POETRY: A Brigid’s Girdle by Seamus Heaney
Last time I wrote I wrote from a rustic table
Under magnolias in South Carolina
As blossoms fell on me, and a white gable
As clean-lined as the prow of a white liner
Bisected sunlight in the sunlit yard.
I was glad of the early heat and the first quiet
I’d had for weeks. I heard the mocking bird
And a delicious, articulate
Flight of small plinkings from a dulcimer
Like feminine rhymes migrating to the north
Where you faced the music and the ache of summer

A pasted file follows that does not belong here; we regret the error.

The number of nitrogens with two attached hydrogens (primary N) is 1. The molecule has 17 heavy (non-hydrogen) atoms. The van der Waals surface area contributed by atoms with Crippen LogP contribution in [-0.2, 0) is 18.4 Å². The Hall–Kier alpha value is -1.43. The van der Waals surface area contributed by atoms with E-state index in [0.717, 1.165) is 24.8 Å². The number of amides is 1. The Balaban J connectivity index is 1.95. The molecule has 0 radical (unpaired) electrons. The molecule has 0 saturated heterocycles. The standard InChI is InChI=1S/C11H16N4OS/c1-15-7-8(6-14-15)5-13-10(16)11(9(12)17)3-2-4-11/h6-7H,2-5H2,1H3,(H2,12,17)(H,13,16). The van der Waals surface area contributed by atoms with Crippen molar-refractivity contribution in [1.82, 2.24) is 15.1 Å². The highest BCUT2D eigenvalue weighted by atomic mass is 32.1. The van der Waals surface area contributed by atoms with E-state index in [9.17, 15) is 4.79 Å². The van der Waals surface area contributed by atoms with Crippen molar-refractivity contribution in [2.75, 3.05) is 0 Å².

And earth’s foreknowledge gathered in the earth.
Now it’s St. Brigid’s Day and the first snowdrop
In County Wicklow, and this a Brigid’s Girdle
I’m plaiting for you, an airy fairy hoop
(Like one of those old crinolines they’d trindle),
Twisted straw that’s lifted in a circle
To handsel and to heal, a rite of spring
As strange and lightsome and traditional
As the motions you go through going through the thing.
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